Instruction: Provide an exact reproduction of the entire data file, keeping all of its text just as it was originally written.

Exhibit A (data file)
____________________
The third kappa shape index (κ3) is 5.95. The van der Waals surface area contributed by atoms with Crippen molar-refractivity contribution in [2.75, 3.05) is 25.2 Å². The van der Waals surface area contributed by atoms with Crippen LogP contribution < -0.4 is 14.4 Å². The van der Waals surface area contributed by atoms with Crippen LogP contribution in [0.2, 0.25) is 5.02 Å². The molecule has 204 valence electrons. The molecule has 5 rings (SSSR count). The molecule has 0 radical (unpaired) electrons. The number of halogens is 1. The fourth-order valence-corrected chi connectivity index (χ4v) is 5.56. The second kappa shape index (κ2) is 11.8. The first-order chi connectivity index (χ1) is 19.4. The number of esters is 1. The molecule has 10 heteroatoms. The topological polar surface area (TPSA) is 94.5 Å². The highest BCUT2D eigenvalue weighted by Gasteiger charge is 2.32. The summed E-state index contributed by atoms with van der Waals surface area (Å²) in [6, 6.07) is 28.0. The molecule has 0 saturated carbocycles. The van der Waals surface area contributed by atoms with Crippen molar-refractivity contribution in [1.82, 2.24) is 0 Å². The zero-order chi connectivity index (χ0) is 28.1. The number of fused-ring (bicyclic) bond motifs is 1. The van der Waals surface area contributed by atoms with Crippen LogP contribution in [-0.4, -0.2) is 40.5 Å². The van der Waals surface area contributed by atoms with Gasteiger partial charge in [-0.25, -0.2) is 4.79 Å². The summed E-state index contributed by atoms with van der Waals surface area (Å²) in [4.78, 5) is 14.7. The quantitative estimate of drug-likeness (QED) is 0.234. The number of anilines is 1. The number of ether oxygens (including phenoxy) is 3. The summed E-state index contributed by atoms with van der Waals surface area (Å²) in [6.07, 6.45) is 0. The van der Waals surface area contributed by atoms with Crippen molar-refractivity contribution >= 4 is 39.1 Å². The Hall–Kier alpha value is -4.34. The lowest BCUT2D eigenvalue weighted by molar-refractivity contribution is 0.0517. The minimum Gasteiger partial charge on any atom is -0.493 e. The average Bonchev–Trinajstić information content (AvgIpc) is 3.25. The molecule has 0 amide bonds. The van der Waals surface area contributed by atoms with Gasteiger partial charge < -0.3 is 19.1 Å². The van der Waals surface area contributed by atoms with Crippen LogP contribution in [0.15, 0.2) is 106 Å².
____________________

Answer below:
The third kappa shape index (κ3) is 5.95. The van der Waals surface area contributed by atoms with Crippen molar-refractivity contribution in [2.75, 3.05) is 25.2 Å². The van der Waals surface area contributed by atoms with Crippen LogP contribution < -0.4 is 14.4 Å². The van der Waals surface area contributed by atoms with Crippen LogP contribution in [0.2, 0.25) is 5.02 Å². The molecule has 204 valence electrons. The molecule has 5 rings (SSSR count). The molecule has 0 radical (unpaired) electrons. The number of halogens is 1. The fourth-order valence-corrected chi connectivity index (χ4v) is 5.56. The second kappa shape index (κ2) is 11.8. The first-order chi connectivity index (χ1) is 19.4. The number of esters is 1. The molecule has 10 heteroatoms. The topological polar surface area (TPSA) is 94.5 Å². The highest BCUT2D eigenvalue weighted by Gasteiger charge is 2.32. The summed E-state index contributed by atoms with van der Waals surface area (Å²) in [6, 6.07) is 28.0. The molecule has 0 saturated carbocycles. The van der Waals surface area contributed by atoms with Crippen molar-refractivity contribution in [1.82, 2.24) is 0 Å². The zero-order chi connectivity index (χ0) is 28.1. The number of fused-ring (bicyclic) bond motifs is 1. The van der Waals surface area contributed by atoms with Crippen LogP contribution in [-0.4, -0.2) is 40.5 Å². The van der Waals surface area contributed by atoms with Gasteiger partial charge in [-0.25, -0.2) is 4.79 Å². The summed E-state index contributed by atoms with van der Waals surface area (Å²) in [4.78, 5) is 14.7. The quantitative estimate of drug-likeness (QED) is 0.234. The number of anilines is 1. The number of ether oxygens (including phenoxy) is 3. The summed E-state index contributed by atoms with van der Waals surface area (Å²) in [6.07, 6.45) is 0. The van der Waals surface area contributed by atoms with Crippen molar-refractivity contribution >= 4 is 39.1 Å². The Hall–Kier alpha value is -4.34. The lowest BCUT2D eigenvalue weighted by molar-refractivity contribution is 0.0517. The minimum Gasteiger partial charge on any atom is -0.493 e. The average Bonchev–Trinajstić information content (AvgIpc) is 3.25. The molecule has 0 amide bonds. The van der Waals surface area contributed by atoms with Gasteiger partial charge < -0.3 is 19.1 Å². The van der Waals surface area contributed by atoms with Crippen LogP contribution in [0.15, 0.2) is 106 Å².